See Related: Champagne Region Travel Guide

Military History of the Cave

World War I Etchings on the Wall at Dom Perignon
Kyle Kroeger / ViaTravelers

Another military gem I learned during the tour is that the cellar was used during World War I for cover during artillery bombardments and air raids and for those needing shelter. There are still etchings on the cave walls, which sparked a serious drop in my stomach as it made the war feel ever so real and present at that moment.

Champagne Tasting in the Garden

Garden at Moët & Chandon Champagne House
Kyle Kroeger / ViaTravelers

It’s the best moment of any tasting or vineyard tour out there…the time to taste what you’ve learned. The tour finishes at the beautiful garden, where you can enjoy some Dom Pérignon.

For our tasting as a group of 4 people, we finished a traditional bottle of Dom Pérignon champagne and a bottle of Dom Pérignon rosé champagne. It didn’t taste so much as it drank a substantial amount of wine. No regrets about that!

This wine tour is a one-of-a-kind experience that has been designed to provide a unique look into the world of Dom Pierre Pérignon, champagne, luxury, and the passion for excellence of curating excellent wine, and it does just that.

This is a great way to learn about each step in champagne production and get an exclusive look at the history of the brand’s iconic bottle design, how it came to be, and what makes these bottles so special. I cannot recommend it enough.

See Related: Best Wine Tours Near Paris

BONUS: Other Wine Tours Of The Champagne Region

Perrier-Jouët Champagne House in Epernay
Kyle Kroeger / ViaTravelers

There are other opportunities to sample Dom Pérignon and some of the area’s other fine wines, which are well worth your time. Here are a couple that might spark some interest:

Dom Pérignon Cellar & Tasting Tour

Entrance Sign at the Moet & Chandon Champagne House, Epernay
Kyle Kroeger / ViaTravelers

This Dom Pérignon Cellar & Tasting Tour is an unforgettable experience for any champagne lover. This tour takes you through the Dom Pérignon estate in Hautvillers, France. It is where the legendary champagne was created over 300 years ago.

You’ll visit the abbey ruins and learn about the history and production of Dom Pérignon. You can taste a selection of grapes harvested and turned into different wines. The tour also includes visits to nearby Reims and its vineyards to taste a sample of Pinot Noir and Chardonnay Cuvée varieties.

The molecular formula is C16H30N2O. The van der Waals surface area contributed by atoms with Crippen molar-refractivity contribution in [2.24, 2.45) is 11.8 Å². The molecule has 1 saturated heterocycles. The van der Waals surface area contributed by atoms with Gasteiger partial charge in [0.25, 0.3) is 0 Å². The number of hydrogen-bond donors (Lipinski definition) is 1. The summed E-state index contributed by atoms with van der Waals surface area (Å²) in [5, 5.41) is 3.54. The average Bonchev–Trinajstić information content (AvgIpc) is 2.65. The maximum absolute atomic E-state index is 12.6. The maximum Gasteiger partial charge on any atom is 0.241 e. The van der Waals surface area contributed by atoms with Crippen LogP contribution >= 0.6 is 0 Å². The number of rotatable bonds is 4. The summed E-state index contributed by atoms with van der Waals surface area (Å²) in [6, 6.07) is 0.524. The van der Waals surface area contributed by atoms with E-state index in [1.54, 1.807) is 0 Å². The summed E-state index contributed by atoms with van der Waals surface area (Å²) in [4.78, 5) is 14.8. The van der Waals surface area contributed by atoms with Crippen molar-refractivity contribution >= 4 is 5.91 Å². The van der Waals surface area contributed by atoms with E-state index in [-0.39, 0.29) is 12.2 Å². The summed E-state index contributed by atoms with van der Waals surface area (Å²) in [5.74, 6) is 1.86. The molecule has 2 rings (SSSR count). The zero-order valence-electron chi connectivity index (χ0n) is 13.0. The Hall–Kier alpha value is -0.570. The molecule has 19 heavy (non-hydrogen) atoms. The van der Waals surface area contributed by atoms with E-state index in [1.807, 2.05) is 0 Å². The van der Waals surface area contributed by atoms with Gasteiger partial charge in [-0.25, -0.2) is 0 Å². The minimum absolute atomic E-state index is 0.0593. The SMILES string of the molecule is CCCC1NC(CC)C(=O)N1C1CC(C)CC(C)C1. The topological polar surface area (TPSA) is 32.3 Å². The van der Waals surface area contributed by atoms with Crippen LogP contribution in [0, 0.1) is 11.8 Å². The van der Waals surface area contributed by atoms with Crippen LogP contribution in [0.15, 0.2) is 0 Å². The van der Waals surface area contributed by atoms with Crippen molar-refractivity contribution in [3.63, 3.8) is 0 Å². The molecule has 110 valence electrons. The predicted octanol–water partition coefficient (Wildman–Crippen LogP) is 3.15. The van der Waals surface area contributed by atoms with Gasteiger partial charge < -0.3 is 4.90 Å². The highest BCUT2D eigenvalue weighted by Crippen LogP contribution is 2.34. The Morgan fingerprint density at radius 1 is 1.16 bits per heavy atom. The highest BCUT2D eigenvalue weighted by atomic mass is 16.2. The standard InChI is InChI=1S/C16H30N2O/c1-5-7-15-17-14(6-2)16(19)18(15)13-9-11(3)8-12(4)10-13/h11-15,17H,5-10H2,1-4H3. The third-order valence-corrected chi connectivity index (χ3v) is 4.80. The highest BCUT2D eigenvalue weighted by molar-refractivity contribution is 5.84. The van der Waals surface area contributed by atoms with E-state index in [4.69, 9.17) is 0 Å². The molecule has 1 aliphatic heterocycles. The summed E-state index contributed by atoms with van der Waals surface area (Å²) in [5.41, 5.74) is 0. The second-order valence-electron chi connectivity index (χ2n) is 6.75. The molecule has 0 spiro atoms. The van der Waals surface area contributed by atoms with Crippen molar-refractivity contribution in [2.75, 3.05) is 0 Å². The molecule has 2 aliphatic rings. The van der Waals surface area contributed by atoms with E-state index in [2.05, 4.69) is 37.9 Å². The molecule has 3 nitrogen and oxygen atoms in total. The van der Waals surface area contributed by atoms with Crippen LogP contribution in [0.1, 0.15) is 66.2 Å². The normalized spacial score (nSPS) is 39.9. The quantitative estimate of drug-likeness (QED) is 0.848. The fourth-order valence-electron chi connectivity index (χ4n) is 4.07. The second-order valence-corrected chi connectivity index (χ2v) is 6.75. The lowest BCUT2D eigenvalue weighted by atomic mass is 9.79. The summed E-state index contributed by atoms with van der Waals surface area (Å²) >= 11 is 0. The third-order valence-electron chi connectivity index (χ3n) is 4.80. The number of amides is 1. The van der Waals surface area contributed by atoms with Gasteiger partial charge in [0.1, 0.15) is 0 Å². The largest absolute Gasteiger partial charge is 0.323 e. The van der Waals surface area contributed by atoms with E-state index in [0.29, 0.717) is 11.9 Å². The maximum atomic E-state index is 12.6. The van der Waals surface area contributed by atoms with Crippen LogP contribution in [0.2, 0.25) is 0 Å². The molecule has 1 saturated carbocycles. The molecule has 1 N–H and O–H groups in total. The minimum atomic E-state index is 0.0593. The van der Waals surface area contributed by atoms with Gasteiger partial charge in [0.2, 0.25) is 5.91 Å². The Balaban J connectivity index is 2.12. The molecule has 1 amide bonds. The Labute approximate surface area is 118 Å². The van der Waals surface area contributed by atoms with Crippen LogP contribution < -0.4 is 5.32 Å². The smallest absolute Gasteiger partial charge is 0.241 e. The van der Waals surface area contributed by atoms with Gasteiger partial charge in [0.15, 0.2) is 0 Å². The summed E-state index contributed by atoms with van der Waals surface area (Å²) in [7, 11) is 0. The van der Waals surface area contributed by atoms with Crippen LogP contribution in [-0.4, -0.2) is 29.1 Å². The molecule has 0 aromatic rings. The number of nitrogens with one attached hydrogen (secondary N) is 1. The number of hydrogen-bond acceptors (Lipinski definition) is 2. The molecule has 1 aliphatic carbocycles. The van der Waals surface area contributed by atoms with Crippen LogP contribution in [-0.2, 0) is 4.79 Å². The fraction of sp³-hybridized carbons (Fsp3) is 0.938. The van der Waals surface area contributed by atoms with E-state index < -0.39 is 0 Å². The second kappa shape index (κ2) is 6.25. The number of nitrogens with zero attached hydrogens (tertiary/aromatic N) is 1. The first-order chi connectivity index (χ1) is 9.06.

As a special treat, you can try limited-edition bottles of Lady Gaga’s Dom Pérignon Rosé brand. Whether you’re a connoisseur or starting to explore the fascinating world of wine, this day tour will be a lifetime trip.

See Related: Things to Do in Chablis

Sightseeing of Avenue de Champagne in Épernay

Michel Gonet Champagne House, Epernay
Kyle Kroeger / ViaTravelers

Avenue de Champagne in Épernay is a must-see on any tour of the Champagne region. As the capital of champagne, Épernay is home to many famous champagne houses. It features the famous Moët & Chandon and the perfect blend of other iconic champagne houses and boutiques such as Perrier-Jouët, Michel Gonet, Mercier, and so many others. It’s the Mecca of champagne.

The Avenue de Champagne (or Champagne Avenue) stretches over 1.2 miles, lined with grand mansions and four-hundred-year-old champagne houses. Sightseeing in this area is an absolute must, along with scheduling other tours of the cellars or simply sampling wine in their tasting rooms. Or they can admire the architecture from the outside.

Some of these mansions are turned into museums that showcase champagne-making. If you want a unique experience, Avenue de Champagne is one of the best places to visit in France for sightseeing.

A Bucket-List Worthy Experience

Front of Moet and Chandon in Epernay, France
Kyle Kroeger / ViaTravelers

The Dom Pérignon tour is a unique experience designed to provide a unique look into the world of Dom Pierre Pérignon, champagne, and luxury. The tour includes an exclusive look at the history of the brand’s iconic bottle design and how it came to be. And you’ll learn about each step in champagne production.

Afterward, you’ll head out on foot with your group, taste four different types of sparkling wine, and learn more about what makes these bottles so special. If you’re debating between this tour and one of the many other tours of the Champagne region, we highly recommend taking the leap and reserving your spot to tour the best of the best.


What is the best vintage champagne?

There’s no such thing as the best vintage champagne because each bottle of Dom Pérignon includes grapes from a single year, highlighting the distinct vintage qualities. Dom Pérignon does not make non-vintage wines, preferring to prioritize quality above quantity.

Why is Dom Pérignon so expensive?

Dom Pérignon vintages are matured for at least seven years and use the best grapes from Grand Cru vineyards in the Champagne region of France.